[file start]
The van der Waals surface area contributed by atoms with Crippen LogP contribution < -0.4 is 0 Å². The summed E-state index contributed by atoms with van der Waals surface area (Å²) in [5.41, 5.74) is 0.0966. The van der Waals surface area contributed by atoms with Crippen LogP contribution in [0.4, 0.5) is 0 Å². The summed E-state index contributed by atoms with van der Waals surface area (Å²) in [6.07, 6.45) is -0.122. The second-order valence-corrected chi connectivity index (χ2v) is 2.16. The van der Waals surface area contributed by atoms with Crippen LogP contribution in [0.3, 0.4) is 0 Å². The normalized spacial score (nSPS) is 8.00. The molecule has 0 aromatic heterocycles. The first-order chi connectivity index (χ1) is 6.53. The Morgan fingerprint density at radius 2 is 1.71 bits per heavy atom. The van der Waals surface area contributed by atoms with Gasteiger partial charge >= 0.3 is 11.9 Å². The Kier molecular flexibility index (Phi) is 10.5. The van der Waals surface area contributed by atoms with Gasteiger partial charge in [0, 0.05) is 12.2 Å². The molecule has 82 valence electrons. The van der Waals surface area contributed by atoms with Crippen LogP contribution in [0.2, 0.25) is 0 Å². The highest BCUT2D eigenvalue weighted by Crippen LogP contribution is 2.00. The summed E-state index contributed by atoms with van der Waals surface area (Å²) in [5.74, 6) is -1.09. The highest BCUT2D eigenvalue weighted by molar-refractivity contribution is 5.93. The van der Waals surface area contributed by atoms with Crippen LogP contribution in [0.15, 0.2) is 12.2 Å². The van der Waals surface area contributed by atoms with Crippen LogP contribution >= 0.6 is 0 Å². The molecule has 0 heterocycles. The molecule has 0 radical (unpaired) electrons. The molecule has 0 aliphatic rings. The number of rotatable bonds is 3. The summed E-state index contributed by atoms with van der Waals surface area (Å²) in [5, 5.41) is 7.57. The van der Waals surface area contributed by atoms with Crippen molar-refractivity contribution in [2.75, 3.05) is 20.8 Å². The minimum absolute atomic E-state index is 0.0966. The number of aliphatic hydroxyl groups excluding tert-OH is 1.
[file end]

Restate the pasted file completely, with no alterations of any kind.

The van der Waals surface area contributed by atoms with Crippen LogP contribution < -0.4 is 0 Å². The summed E-state index contributed by atoms with van der Waals surface area (Å²) in [5.41, 5.74) is 0.0966. The van der Waals surface area contributed by atoms with Crippen LogP contribution in [0.4, 0.5) is 0 Å². The summed E-state index contributed by atoms with van der Waals surface area (Å²) in [6.07, 6.45) is -0.122. The second-order valence-corrected chi connectivity index (χ2v) is 2.16. The van der Waals surface area contributed by atoms with Crippen LogP contribution in [0.3, 0.4) is 0 Å². The normalized spacial score (nSPS) is 8.00. The molecule has 0 aromatic heterocycles. The first-order chi connectivity index (χ1) is 6.53. The Morgan fingerprint density at radius 2 is 1.71 bits per heavy atom. The van der Waals surface area contributed by atoms with Gasteiger partial charge >= 0.3 is 11.9 Å². The Kier molecular flexibility index (Phi) is 10.5. The van der Waals surface area contributed by atoms with Gasteiger partial charge in [0, 0.05) is 12.2 Å². The molecule has 82 valence electrons. The van der Waals surface area contributed by atoms with Crippen LogP contribution in [0.2, 0.25) is 0 Å². The highest BCUT2D eigenvalue weighted by Crippen LogP contribution is 2.00. The summed E-state index contributed by atoms with van der Waals surface area (Å²) in [5.74, 6) is -1.09. The highest BCUT2D eigenvalue weighted by molar-refractivity contribution is 5.93. The van der Waals surface area contributed by atoms with Crippen LogP contribution in [0.15, 0.2) is 12.2 Å². The van der Waals surface area contributed by atoms with Crippen LogP contribution >= 0.6 is 0 Å². The molecule has 0 heterocycles. The molecule has 0 radical (unpaired) electrons. The molecule has 0 aliphatic rings. The number of rotatable bonds is 3. The summed E-state index contributed by atoms with van der Waals surface area (Å²) in [5, 5.41) is 7.57. The van der Waals surface area contributed by atoms with Crippen molar-refractivity contribution in [2.75, 3.05) is 20.8 Å². The minimum absolute atomic E-state index is 0.0966. The number of aliphatic hydroxyl groups excluding tert-OH is 1.